The Navajo Horse Panel Southern Utah


Historic Navaho Rock Art 1800 A.D. to 1925 A.D. San Juan County, Utah


This lovely nineteenth century Navaho petroglyph is carved on top of an Anasazi panel with a large spiral, bear tracks and serpents.  Nearby are modern carvings of deer and horses, which we would call graffiti. When did the majority of Native Americans stop making rock art?  When does carving and painting become graffiti, no matter who makes it?  The Utes, Piutes, Shoshoni and Navaho created rock art with distinctive styles.  This rock art began to disappear almost as soon as there was contact with Euro-Americans, who taught Native Americans to read and write and converted them to Christianity.  A similar change took place many years before.  The impressive Basketmaker rock art of southern Utah disappeared with the introduction of the Kiva-centered religion.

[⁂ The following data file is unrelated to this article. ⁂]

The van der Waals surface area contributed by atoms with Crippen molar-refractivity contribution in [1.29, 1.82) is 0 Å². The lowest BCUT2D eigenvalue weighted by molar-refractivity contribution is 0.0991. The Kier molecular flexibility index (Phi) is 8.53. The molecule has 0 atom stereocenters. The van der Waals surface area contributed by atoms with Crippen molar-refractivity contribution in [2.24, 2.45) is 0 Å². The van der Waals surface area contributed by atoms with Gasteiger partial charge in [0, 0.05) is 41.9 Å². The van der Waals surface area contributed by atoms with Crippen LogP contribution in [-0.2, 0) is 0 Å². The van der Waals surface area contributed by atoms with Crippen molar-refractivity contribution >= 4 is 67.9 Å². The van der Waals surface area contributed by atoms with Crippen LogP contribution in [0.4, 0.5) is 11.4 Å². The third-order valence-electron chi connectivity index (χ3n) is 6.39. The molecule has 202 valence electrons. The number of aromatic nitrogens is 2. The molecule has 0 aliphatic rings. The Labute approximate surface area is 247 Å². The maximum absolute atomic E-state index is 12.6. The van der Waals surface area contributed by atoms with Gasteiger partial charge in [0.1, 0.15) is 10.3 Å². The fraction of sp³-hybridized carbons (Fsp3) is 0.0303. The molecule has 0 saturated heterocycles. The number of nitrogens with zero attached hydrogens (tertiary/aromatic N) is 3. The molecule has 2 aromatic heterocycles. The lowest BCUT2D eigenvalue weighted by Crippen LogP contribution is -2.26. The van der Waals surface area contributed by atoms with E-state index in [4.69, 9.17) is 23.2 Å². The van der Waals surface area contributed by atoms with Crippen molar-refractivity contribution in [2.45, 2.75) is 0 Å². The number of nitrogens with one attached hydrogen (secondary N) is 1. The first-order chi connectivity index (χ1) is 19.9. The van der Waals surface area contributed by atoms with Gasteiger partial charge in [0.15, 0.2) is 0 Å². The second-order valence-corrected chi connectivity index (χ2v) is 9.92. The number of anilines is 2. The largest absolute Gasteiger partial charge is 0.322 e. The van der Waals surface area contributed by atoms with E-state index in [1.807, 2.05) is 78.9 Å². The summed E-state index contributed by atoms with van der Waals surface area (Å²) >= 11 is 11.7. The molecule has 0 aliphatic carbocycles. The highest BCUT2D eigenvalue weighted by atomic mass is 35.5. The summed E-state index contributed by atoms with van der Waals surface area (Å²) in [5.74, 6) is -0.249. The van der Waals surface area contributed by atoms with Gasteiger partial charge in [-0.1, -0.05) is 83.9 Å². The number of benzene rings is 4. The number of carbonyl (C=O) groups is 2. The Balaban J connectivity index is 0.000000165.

The hastily pecked deer and horse on the far right of this panel do not appear to hold the meaning of the elegant, beautifully constructed earlier horses. Rock art vandalism is now a problem for Native Americans as well as Euro-Americans.


Over the past two years, Native American archeologists and traditionalists have championed the rock art threatened by energy development in Nine Mile Canyon.  The Hopi Tribe has initiated an aggressive land-purchasing program, including land with clan rock art sites.  This may be the beginning of a new era in rock art preservation.